#FridayReads, April 4–AMAZONIA: Five Years at the Epicenter of the Dot.com Juggernaut by Employee #55, James Marcus’s witty and winning memoir of working at Amazon from 1996-2001, which he published with The New Press in 2004. Having earlier this year read and written about Brad Stone’s THE EVERYTHING STORE: Jeff Bezos and the Age of Amazon, which briefly cited Marcus’s book, I also read Marcus’s review of it in Harper’s. I made a point to also read George Packer’s February 2014 New Yorker articles on Amazon, “Cheap Words” and “Amazon and the Perils of Non-Disclosure.” In the latter piece, Packer likens Amazon executives, secure in their Seattle redoubt parceling out only the most limited information about the company, to American officials during the Iraq War confined to Baghdad’s Green Zone who only shared information that suggested the war was going great. I found this analogy quite striking, and suggested, that at least from Packer’s perspective, things may not be going so well for the retail “juggernaut.” Seeing that Marcus was a quoted source for Packer, Marcus’s book has been squarely on my radar for a few months, so I’m glad now to have gotten a copy and begun reading it. It’s immediately enjoyable, with Marcus chronicling the decidedly weird and geeky culture of Amazon and his first meeting with Bezos, when the Amazon founder asked him to “explain a complicated process in as simple a manner as possible.” Humor is sprinkled throughout, as when he begins his new editorial job by writing a 45-word spiel on the seafaring novels of Patrick O’Brian.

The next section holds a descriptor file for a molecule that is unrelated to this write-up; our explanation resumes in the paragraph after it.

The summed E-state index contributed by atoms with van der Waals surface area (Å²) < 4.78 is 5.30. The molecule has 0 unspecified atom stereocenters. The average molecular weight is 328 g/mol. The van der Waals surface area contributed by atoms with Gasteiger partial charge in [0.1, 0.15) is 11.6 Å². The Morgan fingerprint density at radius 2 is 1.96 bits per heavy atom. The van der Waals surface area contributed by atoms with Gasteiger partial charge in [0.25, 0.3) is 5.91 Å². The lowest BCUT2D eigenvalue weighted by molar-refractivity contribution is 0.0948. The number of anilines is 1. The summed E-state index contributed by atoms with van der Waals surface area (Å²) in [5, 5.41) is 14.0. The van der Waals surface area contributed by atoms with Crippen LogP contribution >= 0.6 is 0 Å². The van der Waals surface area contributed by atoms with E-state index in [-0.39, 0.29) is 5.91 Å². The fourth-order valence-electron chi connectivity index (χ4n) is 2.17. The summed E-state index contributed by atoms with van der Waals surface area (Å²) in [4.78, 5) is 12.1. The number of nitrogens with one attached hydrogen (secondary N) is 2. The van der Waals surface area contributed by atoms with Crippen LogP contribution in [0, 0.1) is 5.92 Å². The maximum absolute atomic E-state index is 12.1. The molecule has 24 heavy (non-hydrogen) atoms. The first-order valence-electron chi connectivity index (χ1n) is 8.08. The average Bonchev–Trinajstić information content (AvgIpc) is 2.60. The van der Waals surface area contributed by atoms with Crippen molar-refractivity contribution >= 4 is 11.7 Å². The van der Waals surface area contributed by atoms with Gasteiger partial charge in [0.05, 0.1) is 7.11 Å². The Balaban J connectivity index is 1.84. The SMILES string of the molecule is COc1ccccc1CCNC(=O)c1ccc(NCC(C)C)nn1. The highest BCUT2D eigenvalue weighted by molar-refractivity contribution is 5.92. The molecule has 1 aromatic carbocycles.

I’m also reading STET: An Editor’s Life, Diane Athill’s London publishing memoir spanning the end of WWII 40s to the 90s with Andre Deutsch Ltd. Athill knew and edited many great writers, including Brian Moore and Mordecai Richler for several of their early books. She recounts having also published Philip Roth’s first novel, LETTING GO, which did well enough that they were going to make an offer on his second book, WHEN SHE WAS GOOD. I love the way she presents this embarrassment:
“[We] decided to calculate the advance on precisely what we reckoned the book would sell–which I think was 4,000 copies at the best–and that [offer] was not accepted. As far as I know WHEN SHE WAS GOOD was not a success–but the next novel Philip wrote was PORTNOY’S COMPLAINT.
This space represents a tactful silence.”
These are illuminating and humorous recollections, gossipy but never malicious, coupled with a wise presentation of editing essentials. She’s also a very endearing narrator. I heard a lot of good things about this publishing memoir when it came out in 2000, and bought it on a trip to a Bay Area publishing sales conference back then. I’m glad I’ve finally made time to read it.